Parents also model relationships and communication styles for siblings. Siblings may copy what they see in their parents’ relationships. If, for instance, one parent behaves aggressively while the other is passive, one child may attack and the other may refuse to fight back, mirroring their parents’ conflicts. In some homes, even when parents try not to argue in front of the children, anger permeates the environment and is indirectly transmitted. In turn, children refract and reflect that anger off each other.

“If both parents fight verbally or physically, the children may absorb the tension and spew it at each other,” Lewis writes in Sibling Therapy. “Fights may serve the purpose of distracting parents from their own fights as they now have to discipline their children.”

Siblings transfer their dynamic to a love relationship

Lewis calls the relationship with one’s siblings a “first marriage.” She has identified sibling transference, wherein siblings serve as a training ground for the partners adult children ultimately choose.

“Siblings provide the first experiences of living intimately with peers, people of the same hierarchal level and the same generation,” she explains. Some people are “surprised that how they sometimes feel in their current marriage or love relationship is similar to how they felt in some problematic situations with siblings in their ‘first marriage.’”

Family Dynamics Essential Reads

Just as people abused by parents often marry abusive partners, children abused by a sibling may make the same choice. One of the few studies on the topic found that when sexual abuse occurs within the family, an unconscious transference of sibling “ghosts” may lead the abused to marry an abuser.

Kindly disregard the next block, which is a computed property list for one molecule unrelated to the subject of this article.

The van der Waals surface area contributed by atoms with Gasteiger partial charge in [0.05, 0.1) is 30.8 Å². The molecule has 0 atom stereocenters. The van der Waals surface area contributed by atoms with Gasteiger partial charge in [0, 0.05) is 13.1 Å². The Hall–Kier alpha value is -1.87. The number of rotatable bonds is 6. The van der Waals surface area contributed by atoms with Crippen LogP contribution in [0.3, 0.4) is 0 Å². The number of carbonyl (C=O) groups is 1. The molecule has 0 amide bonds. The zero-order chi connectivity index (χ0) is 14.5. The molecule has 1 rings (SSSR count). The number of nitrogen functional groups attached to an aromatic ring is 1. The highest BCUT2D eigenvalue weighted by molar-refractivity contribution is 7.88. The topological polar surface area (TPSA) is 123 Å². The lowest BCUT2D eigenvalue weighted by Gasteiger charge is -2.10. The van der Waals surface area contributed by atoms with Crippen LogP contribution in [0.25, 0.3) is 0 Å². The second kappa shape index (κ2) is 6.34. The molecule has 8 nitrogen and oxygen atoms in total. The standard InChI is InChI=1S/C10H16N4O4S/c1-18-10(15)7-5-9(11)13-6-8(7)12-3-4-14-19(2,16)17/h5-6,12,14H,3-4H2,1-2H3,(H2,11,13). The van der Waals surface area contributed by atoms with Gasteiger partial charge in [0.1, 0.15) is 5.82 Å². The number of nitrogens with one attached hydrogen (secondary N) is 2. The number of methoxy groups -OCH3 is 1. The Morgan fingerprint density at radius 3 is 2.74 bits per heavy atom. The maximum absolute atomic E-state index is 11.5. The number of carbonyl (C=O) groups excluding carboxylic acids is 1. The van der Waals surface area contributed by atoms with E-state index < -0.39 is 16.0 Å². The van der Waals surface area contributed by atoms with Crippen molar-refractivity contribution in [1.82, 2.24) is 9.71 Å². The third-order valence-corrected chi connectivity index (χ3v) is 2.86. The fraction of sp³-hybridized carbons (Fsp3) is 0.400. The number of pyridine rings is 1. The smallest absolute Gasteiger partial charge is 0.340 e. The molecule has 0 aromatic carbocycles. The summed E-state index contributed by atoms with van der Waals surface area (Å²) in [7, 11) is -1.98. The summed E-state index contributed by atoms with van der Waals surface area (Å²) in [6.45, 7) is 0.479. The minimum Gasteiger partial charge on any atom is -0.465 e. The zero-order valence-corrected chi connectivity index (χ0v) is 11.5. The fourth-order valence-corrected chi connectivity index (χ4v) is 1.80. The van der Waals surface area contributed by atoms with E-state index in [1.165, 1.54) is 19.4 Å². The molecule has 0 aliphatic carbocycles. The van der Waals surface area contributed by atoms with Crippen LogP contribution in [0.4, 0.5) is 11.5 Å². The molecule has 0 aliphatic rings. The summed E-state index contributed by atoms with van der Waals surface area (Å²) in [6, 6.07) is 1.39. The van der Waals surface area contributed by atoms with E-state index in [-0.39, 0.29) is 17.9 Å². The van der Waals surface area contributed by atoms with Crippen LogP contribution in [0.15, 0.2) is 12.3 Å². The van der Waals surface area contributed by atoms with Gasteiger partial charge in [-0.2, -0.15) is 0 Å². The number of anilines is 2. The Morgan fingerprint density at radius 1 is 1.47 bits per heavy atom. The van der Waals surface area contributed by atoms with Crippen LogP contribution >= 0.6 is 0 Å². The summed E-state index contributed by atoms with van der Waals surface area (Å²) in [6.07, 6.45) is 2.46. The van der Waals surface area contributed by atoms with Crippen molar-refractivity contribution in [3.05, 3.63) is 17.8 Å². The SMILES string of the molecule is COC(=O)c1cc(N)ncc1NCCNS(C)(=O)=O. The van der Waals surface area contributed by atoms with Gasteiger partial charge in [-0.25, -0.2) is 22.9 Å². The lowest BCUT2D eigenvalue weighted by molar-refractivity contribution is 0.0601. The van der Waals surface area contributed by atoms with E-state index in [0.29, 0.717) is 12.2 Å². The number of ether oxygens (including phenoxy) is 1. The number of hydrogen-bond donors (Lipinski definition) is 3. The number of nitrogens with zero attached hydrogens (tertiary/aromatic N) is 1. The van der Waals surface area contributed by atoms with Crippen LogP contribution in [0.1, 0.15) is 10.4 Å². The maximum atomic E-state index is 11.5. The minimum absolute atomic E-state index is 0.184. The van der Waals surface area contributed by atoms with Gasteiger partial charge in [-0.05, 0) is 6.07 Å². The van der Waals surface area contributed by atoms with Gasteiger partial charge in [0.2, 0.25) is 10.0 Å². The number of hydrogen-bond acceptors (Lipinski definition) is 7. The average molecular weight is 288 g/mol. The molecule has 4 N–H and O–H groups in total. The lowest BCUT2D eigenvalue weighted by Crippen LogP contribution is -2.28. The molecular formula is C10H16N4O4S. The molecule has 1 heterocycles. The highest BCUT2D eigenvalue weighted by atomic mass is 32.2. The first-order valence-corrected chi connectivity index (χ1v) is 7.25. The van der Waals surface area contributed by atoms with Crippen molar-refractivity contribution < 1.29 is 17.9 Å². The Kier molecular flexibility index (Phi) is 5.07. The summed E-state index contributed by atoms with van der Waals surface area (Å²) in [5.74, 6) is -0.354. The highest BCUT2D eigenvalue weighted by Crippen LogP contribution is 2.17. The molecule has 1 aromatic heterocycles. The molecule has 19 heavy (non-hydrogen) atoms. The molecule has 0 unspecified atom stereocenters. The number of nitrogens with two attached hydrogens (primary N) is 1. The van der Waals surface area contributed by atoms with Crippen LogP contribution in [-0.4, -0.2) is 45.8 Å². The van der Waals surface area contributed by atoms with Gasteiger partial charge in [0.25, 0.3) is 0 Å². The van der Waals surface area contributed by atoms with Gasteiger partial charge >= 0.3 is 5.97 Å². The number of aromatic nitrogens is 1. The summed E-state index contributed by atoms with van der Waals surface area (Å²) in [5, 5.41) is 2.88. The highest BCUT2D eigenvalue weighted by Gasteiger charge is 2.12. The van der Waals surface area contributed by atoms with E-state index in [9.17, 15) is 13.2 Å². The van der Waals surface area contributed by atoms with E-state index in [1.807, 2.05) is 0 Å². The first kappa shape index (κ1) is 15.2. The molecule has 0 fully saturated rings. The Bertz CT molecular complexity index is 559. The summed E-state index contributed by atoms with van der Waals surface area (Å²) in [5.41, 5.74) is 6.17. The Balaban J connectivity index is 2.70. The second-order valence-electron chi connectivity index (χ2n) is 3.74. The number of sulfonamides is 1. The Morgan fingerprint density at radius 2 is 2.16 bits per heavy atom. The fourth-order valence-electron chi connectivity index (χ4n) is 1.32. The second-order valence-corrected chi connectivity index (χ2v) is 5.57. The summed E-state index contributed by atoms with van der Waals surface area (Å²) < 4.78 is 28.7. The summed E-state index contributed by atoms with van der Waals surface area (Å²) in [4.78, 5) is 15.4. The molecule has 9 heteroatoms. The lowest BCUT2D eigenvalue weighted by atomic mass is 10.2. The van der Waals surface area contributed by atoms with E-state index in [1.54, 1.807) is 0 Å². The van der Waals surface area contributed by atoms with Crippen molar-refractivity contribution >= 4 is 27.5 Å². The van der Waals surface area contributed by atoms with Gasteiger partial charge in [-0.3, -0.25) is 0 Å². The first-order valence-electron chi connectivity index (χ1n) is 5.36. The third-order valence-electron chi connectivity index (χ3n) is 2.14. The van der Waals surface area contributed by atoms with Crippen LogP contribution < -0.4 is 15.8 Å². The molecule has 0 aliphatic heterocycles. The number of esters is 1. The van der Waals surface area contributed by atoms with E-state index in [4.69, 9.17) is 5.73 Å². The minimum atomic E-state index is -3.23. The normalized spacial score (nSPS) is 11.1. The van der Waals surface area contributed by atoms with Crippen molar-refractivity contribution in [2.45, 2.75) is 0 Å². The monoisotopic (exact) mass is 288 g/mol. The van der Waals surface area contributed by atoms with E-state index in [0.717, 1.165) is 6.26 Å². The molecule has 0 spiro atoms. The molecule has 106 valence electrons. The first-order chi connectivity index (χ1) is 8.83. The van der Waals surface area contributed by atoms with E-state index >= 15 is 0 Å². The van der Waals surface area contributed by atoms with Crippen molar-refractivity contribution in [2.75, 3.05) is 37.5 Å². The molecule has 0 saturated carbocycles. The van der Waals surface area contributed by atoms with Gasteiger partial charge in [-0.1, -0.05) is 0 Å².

Cottonbro Studio/Pexels

Source: Cottonbro Studio/Pexels

Sibling ghosts at work and in friendships

Lewis theorizes that siblings even bring their ghosts to work. Those who are unhappy in a job or chronic underachievers may have long-standing patterns of self-sabotage established in childhood.

“If the person felt intimidated by an antagonistic sibling now, a coworker’s behavior may trigger those old feelings, leaving that person intimidated and cowed,” Dr. Lewis writes. “Another person whose sibling issues are not triggered may find that coworker quite agreeable or just annoying.”

Several studies have explored how an older sibling influences a younger sibling and how these early relationship patterns stamp friendships. For example, a child who feels inferior to a sibling may choose friends who dominate and make all the decisions. Some even transfer experiences of sibling abuse to friends. If a person was abused emotionally, verbally, physically, or sexually by a sibling in childhood, Dr. Lewis explains, that person may unconsciously be drawn to the familiar pattern in a toxic friend.

Lewis sees her work — counseling siblings — as the key to addressing core issues for her clients. “I love working with siblings,” she says. “I love the intensity that exists among brothers and sisters who love each other yet who fight vehemently over a toy and have the same degree of passion as adults. I find it thrilling to see siblings meet in conflict and tension, to guide their interactions, and to watch them leave having revamped their images of each other and themselves.”

Facebook image: Dean Drobot/Shutterstock